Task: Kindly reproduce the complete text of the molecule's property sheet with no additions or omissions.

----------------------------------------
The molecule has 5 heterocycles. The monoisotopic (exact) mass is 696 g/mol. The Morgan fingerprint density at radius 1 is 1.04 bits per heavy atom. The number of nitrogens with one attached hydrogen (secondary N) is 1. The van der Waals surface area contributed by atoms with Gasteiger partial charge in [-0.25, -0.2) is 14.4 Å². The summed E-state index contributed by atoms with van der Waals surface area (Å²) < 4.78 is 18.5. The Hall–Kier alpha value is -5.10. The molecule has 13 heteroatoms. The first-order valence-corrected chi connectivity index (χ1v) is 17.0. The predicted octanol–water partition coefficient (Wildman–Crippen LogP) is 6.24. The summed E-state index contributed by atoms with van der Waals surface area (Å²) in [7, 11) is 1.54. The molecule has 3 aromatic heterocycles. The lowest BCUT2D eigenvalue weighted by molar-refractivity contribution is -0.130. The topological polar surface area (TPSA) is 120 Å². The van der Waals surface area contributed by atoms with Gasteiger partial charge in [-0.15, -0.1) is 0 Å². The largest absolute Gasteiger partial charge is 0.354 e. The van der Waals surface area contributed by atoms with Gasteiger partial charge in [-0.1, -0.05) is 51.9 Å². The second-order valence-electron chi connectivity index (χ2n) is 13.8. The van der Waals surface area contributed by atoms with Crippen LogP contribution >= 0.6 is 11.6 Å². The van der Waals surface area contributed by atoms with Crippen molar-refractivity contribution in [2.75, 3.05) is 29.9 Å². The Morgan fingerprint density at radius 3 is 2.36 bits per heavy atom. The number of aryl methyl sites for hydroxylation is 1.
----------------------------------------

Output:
The molecule has 5 heterocycles. The monoisotopic (exact) mass is 696 g/mol. The Morgan fingerprint density at radius 1 is 1.04 bits per heavy atom. The number of nitrogens with one attached hydrogen (secondary N) is 1. The van der Waals surface area contributed by atoms with Gasteiger partial charge in [-0.25, -0.2) is 14.4 Å². The summed E-state index contributed by atoms with van der Waals surface area (Å²) < 4.78 is 18.5. The Hall–Kier alpha value is -5.10. The molecule has 13 heteroatoms. The first-order valence-corrected chi connectivity index (χ1v) is 17.0. The predicted octanol–water partition coefficient (Wildman–Crippen LogP) is 6.24. The summed E-state index contributed by atoms with van der Waals surface area (Å²) in [7, 11) is 1.54. The molecule has 3 aromatic heterocycles. The lowest BCUT2D eigenvalue weighted by molar-refractivity contribution is -0.130. The topological polar surface area (TPSA) is 120 Å². The van der Waals surface area contributed by atoms with Gasteiger partial charge in [-0.15, -0.1) is 0 Å². The largest absolute Gasteiger partial charge is 0.354 e. The van der Waals surface area contributed by atoms with Gasteiger partial charge in [-0.1, -0.05) is 51.9 Å². The second-order valence-electron chi connectivity index (χ2n) is 13.8. The van der Waals surface area contributed by atoms with Crippen LogP contribution >= 0.6 is 11.6 Å². The van der Waals surface area contributed by atoms with Crippen molar-refractivity contribution in [2.75, 3.05) is 29.9 Å². The Morgan fingerprint density at radius 3 is 2.36 bits per heavy atom. The number of aryl methyl sites for hydroxylation is 1.